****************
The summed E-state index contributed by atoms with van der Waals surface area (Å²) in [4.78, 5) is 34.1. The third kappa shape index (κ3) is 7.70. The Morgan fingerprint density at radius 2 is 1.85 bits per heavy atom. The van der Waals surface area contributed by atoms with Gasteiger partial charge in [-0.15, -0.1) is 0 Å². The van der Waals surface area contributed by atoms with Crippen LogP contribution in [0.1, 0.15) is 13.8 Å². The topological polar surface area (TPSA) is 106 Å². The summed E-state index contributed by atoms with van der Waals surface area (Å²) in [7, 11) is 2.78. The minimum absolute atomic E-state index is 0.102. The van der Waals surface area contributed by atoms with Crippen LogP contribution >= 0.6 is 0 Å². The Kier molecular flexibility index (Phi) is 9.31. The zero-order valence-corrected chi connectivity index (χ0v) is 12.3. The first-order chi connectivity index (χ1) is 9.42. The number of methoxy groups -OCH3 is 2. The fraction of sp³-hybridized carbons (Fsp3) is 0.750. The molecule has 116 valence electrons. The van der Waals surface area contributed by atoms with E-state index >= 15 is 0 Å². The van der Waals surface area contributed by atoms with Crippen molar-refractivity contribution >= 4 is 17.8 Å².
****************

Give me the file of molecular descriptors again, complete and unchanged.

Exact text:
The summed E-state index contributed by atoms with van der Waals surface area (Å²) in [4.78, 5) is 34.1. The third kappa shape index (κ3) is 7.70. The Morgan fingerprint density at radius 2 is 1.85 bits per heavy atom. The van der Waals surface area contributed by atoms with Gasteiger partial charge in [-0.15, -0.1) is 0 Å². The van der Waals surface area contributed by atoms with Crippen LogP contribution in [0.1, 0.15) is 13.8 Å². The topological polar surface area (TPSA) is 106 Å². The summed E-state index contributed by atoms with van der Waals surface area (Å²) in [7, 11) is 2.78. The minimum absolute atomic E-state index is 0.102. The van der Waals surface area contributed by atoms with Crippen LogP contribution >= 0.6 is 0 Å². The Kier molecular flexibility index (Phi) is 9.31. The zero-order valence-corrected chi connectivity index (χ0v) is 12.3. The first-order chi connectivity index (χ1) is 9.42. The number of methoxy groups -OCH3 is 2. The fraction of sp³-hybridized carbons (Fsp3) is 0.750. The molecule has 116 valence electrons. The van der Waals surface area contributed by atoms with E-state index >= 15 is 0 Å². The van der Waals surface area contributed by atoms with Crippen molar-refractivity contribution >= 4 is 17.8 Å².